The invention thus relates to a method and apparatus for maintaining a disk drive system having a plurality of disk drive elements. The method features the steps of monitoring at least read commands in a command sequence, to a selected disk drive element; determining intervals when maintenance operations can be performed to the selected disk drive element based upon the monitoring step, for example, without substantially interfering with the reading and writing of data from and to the selected disk drive element; inserting maintenance commands into the command sequence for execution at the selected disk drive element; and collecting any returned information from the selected disk drive element in response to executed maintenance commands. The entire operation is performed while the disk drive element remains on-line, even during the execution of the maintenance commands.
In particular aspects of the invention, the method features the steps of analyzing the collected returned information from the disk drive element, and determining whether the collected data agrees with pointers in at least one of a memory of the disk drive system and the disk drive element. In another aspect, the method features the further step of correcting, with the disk drive element on-line, those errors determined to be exist at the disk drive element and to be correctable, and marking all other determined errors at the disk drive as bad.
In another aspect of the invention, the method relates to performing maintenance operations for a disk drive system of having a plurality of disk drive elements, and features the steps of assigning high priorities to commands from host computers which are sending read and write commands for execution by the disk drive system; assigning low priorities to commands from a maintenance system for execution by the disk drive system; and executing commands received by the disk drive system, while the disk drive element is on-line, in accordance with their assigned priorities.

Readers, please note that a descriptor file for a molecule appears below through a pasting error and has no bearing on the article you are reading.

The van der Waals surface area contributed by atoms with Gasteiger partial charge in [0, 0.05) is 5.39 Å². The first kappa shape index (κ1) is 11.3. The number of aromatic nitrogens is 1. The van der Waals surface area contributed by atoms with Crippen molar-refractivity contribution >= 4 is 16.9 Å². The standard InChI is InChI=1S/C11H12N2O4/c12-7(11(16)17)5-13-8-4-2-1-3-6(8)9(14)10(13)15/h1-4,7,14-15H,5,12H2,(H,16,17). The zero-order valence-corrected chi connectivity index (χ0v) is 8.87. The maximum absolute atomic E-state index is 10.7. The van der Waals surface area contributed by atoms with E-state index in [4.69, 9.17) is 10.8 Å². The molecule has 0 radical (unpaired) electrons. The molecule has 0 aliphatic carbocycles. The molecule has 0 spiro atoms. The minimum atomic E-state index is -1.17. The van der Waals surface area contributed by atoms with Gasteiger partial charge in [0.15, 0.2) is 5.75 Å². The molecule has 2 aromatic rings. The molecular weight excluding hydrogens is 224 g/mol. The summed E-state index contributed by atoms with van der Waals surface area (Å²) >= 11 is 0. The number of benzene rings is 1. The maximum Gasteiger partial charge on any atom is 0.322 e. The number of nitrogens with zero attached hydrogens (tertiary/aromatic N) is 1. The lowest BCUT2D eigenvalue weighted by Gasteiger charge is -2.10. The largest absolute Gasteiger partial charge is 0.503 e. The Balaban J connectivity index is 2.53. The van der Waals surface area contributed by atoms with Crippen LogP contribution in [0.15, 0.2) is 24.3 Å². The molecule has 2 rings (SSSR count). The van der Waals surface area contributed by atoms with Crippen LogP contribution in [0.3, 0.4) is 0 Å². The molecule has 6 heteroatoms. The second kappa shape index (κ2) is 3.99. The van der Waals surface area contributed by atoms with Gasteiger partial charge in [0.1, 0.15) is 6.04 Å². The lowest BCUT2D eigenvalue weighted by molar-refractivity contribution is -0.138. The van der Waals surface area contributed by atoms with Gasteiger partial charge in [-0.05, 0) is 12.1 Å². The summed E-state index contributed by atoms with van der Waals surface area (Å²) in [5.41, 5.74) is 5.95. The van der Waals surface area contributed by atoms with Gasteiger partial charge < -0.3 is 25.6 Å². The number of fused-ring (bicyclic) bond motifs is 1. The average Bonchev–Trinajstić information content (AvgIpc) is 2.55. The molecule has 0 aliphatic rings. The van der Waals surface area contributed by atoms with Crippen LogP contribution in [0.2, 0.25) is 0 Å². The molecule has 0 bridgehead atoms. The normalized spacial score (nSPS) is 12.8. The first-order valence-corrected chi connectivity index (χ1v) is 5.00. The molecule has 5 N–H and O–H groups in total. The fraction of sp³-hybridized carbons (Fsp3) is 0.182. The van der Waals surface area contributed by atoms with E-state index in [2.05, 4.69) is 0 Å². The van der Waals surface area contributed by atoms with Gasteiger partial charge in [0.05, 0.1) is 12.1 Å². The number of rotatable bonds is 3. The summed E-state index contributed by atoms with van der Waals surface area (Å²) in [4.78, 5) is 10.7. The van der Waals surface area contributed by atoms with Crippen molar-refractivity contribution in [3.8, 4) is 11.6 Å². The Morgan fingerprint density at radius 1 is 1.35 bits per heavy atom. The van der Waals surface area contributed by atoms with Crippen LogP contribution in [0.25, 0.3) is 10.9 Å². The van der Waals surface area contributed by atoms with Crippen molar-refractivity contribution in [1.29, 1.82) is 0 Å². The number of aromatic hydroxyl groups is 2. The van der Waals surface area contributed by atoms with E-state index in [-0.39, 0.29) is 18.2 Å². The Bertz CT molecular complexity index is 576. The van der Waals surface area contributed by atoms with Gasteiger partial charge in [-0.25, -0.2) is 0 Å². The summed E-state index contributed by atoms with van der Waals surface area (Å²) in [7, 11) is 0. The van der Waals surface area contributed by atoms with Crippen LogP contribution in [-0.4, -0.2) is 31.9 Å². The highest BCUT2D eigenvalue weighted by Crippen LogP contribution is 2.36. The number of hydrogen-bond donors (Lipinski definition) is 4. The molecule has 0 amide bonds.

In a particular aspect of the invention, the maintenance function includes the updating of SCSI code in the disk drive system while the disk drive system remains on-line. The system includes a disk drive controller and a plurality of disk drive units connected to and controlled by the disk drive controller. The method features the steps of monitoring the timing of at least the read commands being sent to the disk drive units; inserting a SCSI code load command in a stream of commands being sent to the disk drive units; sending the SCSI code load command to and executing the SCSI code load command at, at least one selected disk drive unit; holding off any host computer read operations while the SCSI code load command is being executed at the disk drive units; and continuing to execute read commands from the host computers at the completion of the SCSI load command execution at the disk drive units.
In a particular aspect, the inserting step further features the steps of operating a maintenance host computer for storing a SCSI code download data in a memory of the disk drive controller; requesting, from the maintenance host computer, that the stored SCSI code be downloaded to at least one selected disk drive unit; and ensuring that all logical volumes of the selected disk drive units are in condition to receive the SCSI load command.
In another aspect of the invention, there is provided an apparatus for maintaining a disk drive system featuring a plurality of disk drive elements; a disk drive controller for controlling the disk drive elements; the controller featuring elements for (a) monitoring at least read commands in a command sequence to a selected disk drive element; (b) determining intervals where maintenance commands can be performed by the selected disk drive based upon the monitoring circuitry; (c) inserting maintenance commands into the command sequence for execution at the selected disk drive; and (d) receiving and collecting any returned information from the selected disk drive element. The disk drive element is on-line during execution of the maintenance commands.